Sporothrix Schenckii

Sporothrix schenckii, the causative agent of sporotrichosis, is a ubiquitous fungus commonly found in the soil, on sphagnum moss, on decaying wood, and on a variety of other vegetation. It is found worldwide but prefers a temperate or tropical climate with high humidity.

Aspergillus, Pseudallescheria, & Agents of Mucormycosis

Aspergillus spp. are found worldwide and grow in a variety of conditions. They commonly grow in soil and moist locations and are among the most common molds encountered on spoiled food and decaying vegetation, in compost piles, and in stored hay and grain. Aspergillus spp. often grow in houseplant soil, and such soil may be a source of Aspergillus conidia or spores in the home, office, or hospital setting. The airborne conidia are extremely heat resistant and can withstand extreme environmental conditions.

Mucormycosis: Clinical Syndromes

Rhinocerebral mucormycosis occurs most commonly in patients with uncontrolled diabetes, especially after an episode of diabetic ketoacidosis. It may also occur in leukemic patients who have had prolonged neutropenia and therapy with broad-spectrum antibiotics and occasionally in organ transplant recipients. The earliest symptoms in rhinocerebral mucormycosis are facial pain, headache, and nasal stuffiness.

Aspergillus Sinusitis

Aspergillus spp. are capable of causing a variety of infections involving the paranasal sinuses (Table 2). Although uncommon, Aspergillus sinusitis is related to the immune status and immunologic response of the host. In the severely immunosuppressed or neutropenic patient, Aspergillus sinusitis or rhinosinusitis may occur. Symptoms include headache, toothache, nasal congestion, purulent nasal discharge, and sinus or eye pain.

Farmer’s Lung

Farmer’s lung, also known as extrinsic allergic alveolitis or hypersensitivity pneumonitis, is an allergic inflammatory reaction induced by inhalation of Aspergillus spores, often in exposure to mold and hay. It usually occurs after inhalation during an overwhelming exposure to spores. A multitude of other antigenic stimuli can induce a similar syndrome.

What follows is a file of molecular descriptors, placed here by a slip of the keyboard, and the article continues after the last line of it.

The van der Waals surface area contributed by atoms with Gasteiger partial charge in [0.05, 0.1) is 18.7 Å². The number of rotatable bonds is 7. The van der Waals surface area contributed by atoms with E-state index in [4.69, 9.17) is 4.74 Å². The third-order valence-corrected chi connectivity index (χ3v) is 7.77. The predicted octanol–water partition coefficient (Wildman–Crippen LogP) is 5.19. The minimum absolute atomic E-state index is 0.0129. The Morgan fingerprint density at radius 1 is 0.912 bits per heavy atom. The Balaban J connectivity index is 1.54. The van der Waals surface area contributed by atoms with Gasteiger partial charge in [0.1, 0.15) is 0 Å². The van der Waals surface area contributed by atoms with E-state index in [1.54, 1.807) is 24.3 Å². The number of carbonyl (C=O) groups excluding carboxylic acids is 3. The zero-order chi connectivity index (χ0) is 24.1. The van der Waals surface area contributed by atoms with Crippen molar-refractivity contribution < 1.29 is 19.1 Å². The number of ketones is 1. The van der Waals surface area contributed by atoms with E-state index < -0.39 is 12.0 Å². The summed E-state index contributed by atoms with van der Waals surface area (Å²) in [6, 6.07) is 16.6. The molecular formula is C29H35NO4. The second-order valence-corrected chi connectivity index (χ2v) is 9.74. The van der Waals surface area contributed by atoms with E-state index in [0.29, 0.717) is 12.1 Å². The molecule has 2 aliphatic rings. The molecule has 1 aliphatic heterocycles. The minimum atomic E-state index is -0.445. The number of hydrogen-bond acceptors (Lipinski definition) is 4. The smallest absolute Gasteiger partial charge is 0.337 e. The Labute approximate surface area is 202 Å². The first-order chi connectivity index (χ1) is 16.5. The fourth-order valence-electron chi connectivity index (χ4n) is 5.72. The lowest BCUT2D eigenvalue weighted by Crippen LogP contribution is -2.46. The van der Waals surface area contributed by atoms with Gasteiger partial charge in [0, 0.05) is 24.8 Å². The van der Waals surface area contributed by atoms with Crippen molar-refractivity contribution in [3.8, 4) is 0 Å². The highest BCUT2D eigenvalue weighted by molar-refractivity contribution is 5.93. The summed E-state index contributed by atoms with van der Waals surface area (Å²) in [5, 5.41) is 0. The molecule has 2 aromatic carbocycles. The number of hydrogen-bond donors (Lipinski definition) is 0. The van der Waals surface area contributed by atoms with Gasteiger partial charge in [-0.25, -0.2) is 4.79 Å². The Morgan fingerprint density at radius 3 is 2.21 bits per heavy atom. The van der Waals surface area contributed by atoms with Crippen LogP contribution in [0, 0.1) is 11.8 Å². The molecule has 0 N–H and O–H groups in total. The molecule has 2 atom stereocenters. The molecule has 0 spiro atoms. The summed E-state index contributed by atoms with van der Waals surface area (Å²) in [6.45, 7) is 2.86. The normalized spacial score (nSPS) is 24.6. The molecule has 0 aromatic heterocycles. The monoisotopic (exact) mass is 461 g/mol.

Aspergilloma

An aspergilloma of the lung may develop in individuals who have preexisting cavitary lung disease caused by conditions such as tuberculosis, sarcoidosis, silicosis, or bronchiectasis. Also known as a fungus ball or mycetoma, aspergillomas can be regarded as heavy Aspergillus colonization of the preexisting cavity. The most common symptom is hemoptysis, and, on rare occasions, severe or fatal hemoptysis can develop.

Invasive Pulmonary Aspergillosis

Severely immunosuppressed patients with invasive aspergillosis may be completely asymptomatic when the disease is first suspected. The initial clue may only be a positive sputum culture or an abnormal chest x-ray.

Cryptococcus Neoformans

Cryptococcus neoformans exists as two distinct varieties known as variety neoformans and variety gattii (Table 1). Cryptococcus neoformans variety neoformans exists throughout the world and is found frequently in pigeon droppings that have accumulated over time. The concentrations of these organisms are often quite high in old pigeon droppings found in barns, on window ledges, and around the upper floors of old buildings. Pigeons carrying the organism do not seem to be clinically affected, and wet or fresh droppings rarely contain C neoformans.

Candida Species

Candida organisms are commensal with humans and, in the absence of alterations in host defense mechanisms, usually do not cause disease. Candida exists as normal flora within the oral cavity, throughout the gastrointestinal (GI) tract, in expectorated sputum, in the vagina, and in the bladder of patients with indwelling catheters. There are >150 species within the genus Candida, although the majority are not known to cause disease in humans. C albicans, C krusei, C glabrata, C tropicalis, C pseudotropicalis, C guilliermondii, C parapsilosis, C lusitaniae, and C rugosa are known human pathogens.